Sal Bartolotta of Bremen poses with his 2007 Toyota Tundra given to him by his father with the vanity plate "KISMYAS" on May 7, 2021. Credit: Caitlin Andrews

AUGUSTA, Maine — Urban Dictionary would be part of Maine bureaucrats’ research arsenal under proposed rules released Thursday that describe how they would target “obscene” vanity plates on state roads.

The Legislature passed a law last year banning plates that include or reference swear words, genitalia, encourages violence or degrades a demographic. It also includes plates that suggest the driver is part of a government or public institution or duplicate other plates.

Draft rules released by Secretary of State Shenna Bellows’ office would rely on staffers to determine what plates should be pulled. It is the start of a process that is likely to bring First Amendment complaints to the courts and end an aspect of Maine culture that is horrifying or hilarious, depending on your taste. Roughly 400 plates could fall under the limits.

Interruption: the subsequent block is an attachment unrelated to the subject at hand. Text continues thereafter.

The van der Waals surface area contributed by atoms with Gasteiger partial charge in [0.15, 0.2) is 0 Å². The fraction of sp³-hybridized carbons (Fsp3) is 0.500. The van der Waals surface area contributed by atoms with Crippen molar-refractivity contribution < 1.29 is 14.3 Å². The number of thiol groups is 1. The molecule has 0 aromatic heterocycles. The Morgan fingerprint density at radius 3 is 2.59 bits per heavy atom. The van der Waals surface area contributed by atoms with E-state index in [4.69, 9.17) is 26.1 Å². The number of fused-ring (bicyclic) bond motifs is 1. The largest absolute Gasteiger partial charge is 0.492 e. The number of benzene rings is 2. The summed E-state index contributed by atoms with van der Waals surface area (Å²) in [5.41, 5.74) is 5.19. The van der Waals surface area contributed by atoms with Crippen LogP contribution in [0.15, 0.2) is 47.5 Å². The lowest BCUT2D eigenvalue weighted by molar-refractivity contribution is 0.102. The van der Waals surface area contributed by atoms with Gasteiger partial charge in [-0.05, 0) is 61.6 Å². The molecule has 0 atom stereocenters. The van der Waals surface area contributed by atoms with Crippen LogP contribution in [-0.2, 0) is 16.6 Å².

“The First Amendment protects your right to have any bumper sticker you want, but it doesn’t force the state to issue official registration plates that subject children in our communities to obscenity or profanity,” said Bellows, a former leader of the American Civil Liberties Union in Maine, in a news release.

The rules allow for the bureau to review current license plates at their discretion or to take complaints from the public. Two Bureau of Motor Vehicles staff members will be appointed to review those plates or applications for new ones to determine if they violate the law.

If meanings are not obvious, they are advised to consult sources including the American Association of Motor Vehicle Administrators’ best practices guide, traditional dictionaries or Urban Dictionary, a website that chronicles slang and pop culture references.

If existing plates violate the rules, the state will inform the driver in writing of the recall and give them 14 days from the date of the notice to appeal. If they do not, the state will give them a new registration and partially refund their vanity plate registration fee, which starts at $25.

The public will have a chance to weigh in on the rules either via written or electronic comment through June 6, according to a BMV release, or attend a public hearing on May 27. A BMV spokesperson said the committee would likely begin work in the fall once rules are adopted.